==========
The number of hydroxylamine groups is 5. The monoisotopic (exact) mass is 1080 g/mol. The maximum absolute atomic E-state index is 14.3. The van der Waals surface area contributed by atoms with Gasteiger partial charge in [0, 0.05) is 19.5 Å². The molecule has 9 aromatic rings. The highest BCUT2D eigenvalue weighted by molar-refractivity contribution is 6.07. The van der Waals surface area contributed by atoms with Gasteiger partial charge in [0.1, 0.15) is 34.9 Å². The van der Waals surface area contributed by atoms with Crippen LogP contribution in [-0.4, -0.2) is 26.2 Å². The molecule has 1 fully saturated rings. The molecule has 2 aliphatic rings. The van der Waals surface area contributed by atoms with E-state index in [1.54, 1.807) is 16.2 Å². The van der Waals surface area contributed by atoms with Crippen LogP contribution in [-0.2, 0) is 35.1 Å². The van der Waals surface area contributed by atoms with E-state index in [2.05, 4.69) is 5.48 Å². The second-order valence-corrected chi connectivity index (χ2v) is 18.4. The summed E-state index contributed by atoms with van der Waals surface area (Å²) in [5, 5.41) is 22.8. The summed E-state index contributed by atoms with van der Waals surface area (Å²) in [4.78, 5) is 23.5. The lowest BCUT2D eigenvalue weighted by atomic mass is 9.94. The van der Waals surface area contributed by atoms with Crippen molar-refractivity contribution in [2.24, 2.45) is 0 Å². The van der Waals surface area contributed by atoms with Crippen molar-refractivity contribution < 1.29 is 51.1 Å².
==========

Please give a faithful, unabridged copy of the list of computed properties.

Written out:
The number of hydroxylamine groups is 5. The monoisotopic (exact) mass is 1080 g/mol. The maximum absolute atomic E-state index is 14.3. The van der Waals surface area contributed by atoms with Gasteiger partial charge in [0, 0.05) is 19.5 Å². The molecule has 9 aromatic rings. The highest BCUT2D eigenvalue weighted by molar-refractivity contribution is 6.07. The van der Waals surface area contributed by atoms with Gasteiger partial charge in [0.1, 0.15) is 34.9 Å². The van der Waals surface area contributed by atoms with Crippen LogP contribution in [-0.4, -0.2) is 26.2 Å². The molecule has 1 fully saturated rings. The molecule has 2 aliphatic rings. The van der Waals surface area contributed by atoms with E-state index in [1.54, 1.807) is 16.2 Å². The van der Waals surface area contributed by atoms with Crippen LogP contribution in [-0.2, 0) is 35.1 Å². The van der Waals surface area contributed by atoms with E-state index in [2.05, 4.69) is 5.48 Å². The second-order valence-corrected chi connectivity index (χ2v) is 18.4. The summed E-state index contributed by atoms with van der Waals surface area (Å²) in [5, 5.41) is 22.8. The summed E-state index contributed by atoms with van der Waals surface area (Å²) in [4.78, 5) is 23.5. The lowest BCUT2D eigenvalue weighted by atomic mass is 9.94. The van der Waals surface area contributed by atoms with Crippen molar-refractivity contribution in [2.24, 2.45) is 0 Å². The van der Waals surface area contributed by atoms with Crippen molar-refractivity contribution < 1.29 is 51.1 Å².